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Last Saturday we attended the wedding of a close friend and colleague. This event deserved a new DIY dress. I didn’t have a lot of time to prepare so I needed a simple pattern from a trustful source. The new Burda issue (September, 2014) came right on time with a few dresses to choose from. Burda knows its job – the patterns are accurate and well-explained. When you have only a couple of evenings after work to the last thing you want is pattern alternation. I’ve sewn a lot from Burda, so I knew my size and things that could eventually come up.

The hardest part of this project was finding the fabric. I have a few sources in Sofia and I needed some time to check them out. I came up with two cotton with sateen fabrics – an indigo and blue-green one. Then I found the perfect fabric for the upper part of the outfit – a violet wool. Thus, I was to sew an indigo dress.

The model consisted of a strapless upper part and a gathered skirt. The skirt was easy to make but the upper part needed some time.

The sewing process had a few steps during the week.

First evening (Monday) – I copied the pattern pieces on paper and cut them out. My sister suggested that I use a baking paper for that. Genius! Then I made a mock-up form a simple muslin. I was lucky enough and the size worked fine. I didn’t need to do alterations. Next step was to make channels along the seams for busks. The process was similar to the sewing of my wedding dress.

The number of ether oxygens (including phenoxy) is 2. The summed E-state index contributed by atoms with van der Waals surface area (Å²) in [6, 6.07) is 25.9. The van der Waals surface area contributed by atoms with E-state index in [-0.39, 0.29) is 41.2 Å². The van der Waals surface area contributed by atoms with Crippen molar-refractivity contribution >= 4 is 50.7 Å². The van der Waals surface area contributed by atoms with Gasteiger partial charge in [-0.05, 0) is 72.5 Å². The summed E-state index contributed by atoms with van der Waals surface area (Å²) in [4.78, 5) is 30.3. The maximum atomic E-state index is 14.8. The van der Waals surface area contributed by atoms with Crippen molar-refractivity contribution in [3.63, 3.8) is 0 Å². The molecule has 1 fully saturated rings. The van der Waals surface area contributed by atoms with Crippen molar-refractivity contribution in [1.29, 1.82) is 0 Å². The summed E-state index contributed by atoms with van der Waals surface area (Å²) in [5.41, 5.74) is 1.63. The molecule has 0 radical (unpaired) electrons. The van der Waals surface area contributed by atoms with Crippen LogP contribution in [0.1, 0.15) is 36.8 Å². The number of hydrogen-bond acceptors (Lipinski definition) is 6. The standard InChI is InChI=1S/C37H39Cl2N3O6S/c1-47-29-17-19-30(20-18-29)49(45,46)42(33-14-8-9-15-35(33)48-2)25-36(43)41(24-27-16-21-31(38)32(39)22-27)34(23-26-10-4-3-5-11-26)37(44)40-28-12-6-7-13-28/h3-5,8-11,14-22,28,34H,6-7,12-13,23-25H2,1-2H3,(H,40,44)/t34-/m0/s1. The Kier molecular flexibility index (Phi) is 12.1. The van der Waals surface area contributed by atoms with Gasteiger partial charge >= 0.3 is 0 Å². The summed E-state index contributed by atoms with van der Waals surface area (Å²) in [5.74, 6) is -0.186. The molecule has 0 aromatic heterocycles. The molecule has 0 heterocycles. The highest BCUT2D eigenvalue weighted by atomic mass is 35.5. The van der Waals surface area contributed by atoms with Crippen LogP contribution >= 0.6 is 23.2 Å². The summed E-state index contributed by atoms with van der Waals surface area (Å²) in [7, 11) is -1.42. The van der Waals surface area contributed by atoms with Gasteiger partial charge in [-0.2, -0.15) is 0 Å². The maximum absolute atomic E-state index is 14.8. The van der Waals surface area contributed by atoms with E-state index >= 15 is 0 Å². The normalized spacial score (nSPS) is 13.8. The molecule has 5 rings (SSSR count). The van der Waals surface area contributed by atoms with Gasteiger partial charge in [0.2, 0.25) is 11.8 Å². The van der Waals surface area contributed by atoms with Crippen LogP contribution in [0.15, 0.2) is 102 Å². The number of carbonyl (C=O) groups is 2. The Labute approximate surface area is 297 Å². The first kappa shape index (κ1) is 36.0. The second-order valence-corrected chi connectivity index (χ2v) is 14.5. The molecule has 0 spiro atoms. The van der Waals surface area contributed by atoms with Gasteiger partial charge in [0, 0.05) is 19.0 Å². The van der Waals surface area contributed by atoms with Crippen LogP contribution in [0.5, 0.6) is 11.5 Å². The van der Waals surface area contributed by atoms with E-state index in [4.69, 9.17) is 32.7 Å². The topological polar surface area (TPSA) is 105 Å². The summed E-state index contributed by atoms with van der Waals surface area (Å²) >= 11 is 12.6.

Second evening (Wednesday) – I cut and sewed the pieces for the bodice. I made the lining form the main fabric as well. That saved me a lot of troubles. Then I sewed the upper part, the underlining (with busk), and the lining together.

Early next morning I cut the pieces for the skirt and went to work.

Third evening (Thursday) – the skirt was made by two rectangulars 100 × 74 cm (40 × 30 inches). They were sewn together on one of the short sides. Then, one of the long sides was gathered until the piece’s length measured the length of the lower part of the bodice. The skirt was carefully attached to the bodice. The next step was to attach the zipper on the left side and to finish the lower left side of the skirt.

Forth night (Friday) – I cut the pieces for the jacket. I chose a simple model, without lining and closing. I sewed it together to find out it was too big. It was already too late so I left if for the next morning.

The morning on the wedding day (Saturday) – I cleaned the inside of the dress and hemmed the skirt. Then, the lower end of the lining was hand-sewn to the waist. I love to have very clean insides of all of my clothes. I attached some decorative cord on the waist on the right side of the dress. It was a cord with glass beads on it. I small but effective decoration for the otherwise simple dress.

Next, I finished the alternations to the jacket and sewed the same cord on its both front parts. It got a whole new look!

I was done right on time! I had time only to put some make up and rush trough the door!

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